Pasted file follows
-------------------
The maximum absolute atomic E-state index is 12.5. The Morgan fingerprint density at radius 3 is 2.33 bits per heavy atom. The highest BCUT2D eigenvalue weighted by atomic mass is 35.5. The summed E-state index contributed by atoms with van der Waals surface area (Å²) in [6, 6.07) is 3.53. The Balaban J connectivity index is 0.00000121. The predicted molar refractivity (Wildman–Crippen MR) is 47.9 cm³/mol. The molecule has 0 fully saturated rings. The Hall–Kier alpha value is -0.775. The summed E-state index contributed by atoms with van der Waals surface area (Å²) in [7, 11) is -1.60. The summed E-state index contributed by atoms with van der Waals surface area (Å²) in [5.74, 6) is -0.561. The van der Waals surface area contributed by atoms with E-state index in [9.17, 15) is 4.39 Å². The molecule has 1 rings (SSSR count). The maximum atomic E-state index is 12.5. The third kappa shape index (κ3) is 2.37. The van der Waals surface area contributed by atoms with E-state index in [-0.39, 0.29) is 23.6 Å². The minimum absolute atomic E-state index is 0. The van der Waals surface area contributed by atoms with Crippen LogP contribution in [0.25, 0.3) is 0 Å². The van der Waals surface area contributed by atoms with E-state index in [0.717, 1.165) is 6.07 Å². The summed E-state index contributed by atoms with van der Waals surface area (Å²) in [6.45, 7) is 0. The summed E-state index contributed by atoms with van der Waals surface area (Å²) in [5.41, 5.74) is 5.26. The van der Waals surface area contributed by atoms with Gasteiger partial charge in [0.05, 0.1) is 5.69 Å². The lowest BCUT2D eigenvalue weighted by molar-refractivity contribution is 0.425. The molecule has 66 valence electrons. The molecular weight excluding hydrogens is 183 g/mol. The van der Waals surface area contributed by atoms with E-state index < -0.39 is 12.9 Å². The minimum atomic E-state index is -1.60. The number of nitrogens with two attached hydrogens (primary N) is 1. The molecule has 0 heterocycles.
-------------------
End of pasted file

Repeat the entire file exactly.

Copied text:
The maximum absolute atomic E-state index is 12.5. The Morgan fingerprint density at radius 3 is 2.33 bits per heavy atom. The highest BCUT2D eigenvalue weighted by atomic mass is 35.5. The summed E-state index contributed by atoms with van der Waals surface area (Å²) in [6, 6.07) is 3.53. The Balaban J connectivity index is 0.00000121. The predicted molar refractivity (Wildman–Crippen MR) is 47.9 cm³/mol. The molecule has 0 fully saturated rings. The Hall–Kier alpha value is -0.775. The summed E-state index contributed by atoms with van der Waals surface area (Å²) in [7, 11) is -1.60. The summed E-state index contributed by atoms with van der Waals surface area (Å²) in [5.74, 6) is -0.561. The van der Waals surface area contributed by atoms with E-state index in [9.17, 15) is 4.39 Å². The molecule has 1 rings (SSSR count). The maximum atomic E-state index is 12.5. The third kappa shape index (κ3) is 2.37. The van der Waals surface area contributed by atoms with E-state index in [-0.39, 0.29) is 23.6 Å². The minimum absolute atomic E-state index is 0. The van der Waals surface area contributed by atoms with Crippen LogP contribution in [0.25, 0.3) is 0 Å². The van der Waals surface area contributed by atoms with E-state index in [0.717, 1.165) is 6.07 Å². The summed E-state index contributed by atoms with van der Waals surface area (Å²) in [6.45, 7) is 0. The summed E-state index contributed by atoms with van der Waals surface area (Å²) in [5.41, 5.74) is 5.26. The van der Waals surface area contributed by atoms with Gasteiger partial charge in [0.05, 0.1) is 5.69 Å². The lowest BCUT2D eigenvalue weighted by molar-refractivity contribution is 0.425. The molecule has 66 valence electrons. The molecular weight excluding hydrogens is 183 g/mol. The van der Waals surface area contributed by atoms with E-state index < -0.39 is 12.9 Å². The minimum atomic E-state index is -1.60. The number of nitrogens with two attached hydrogens (primary N) is 1. The molecule has 0 heterocycles.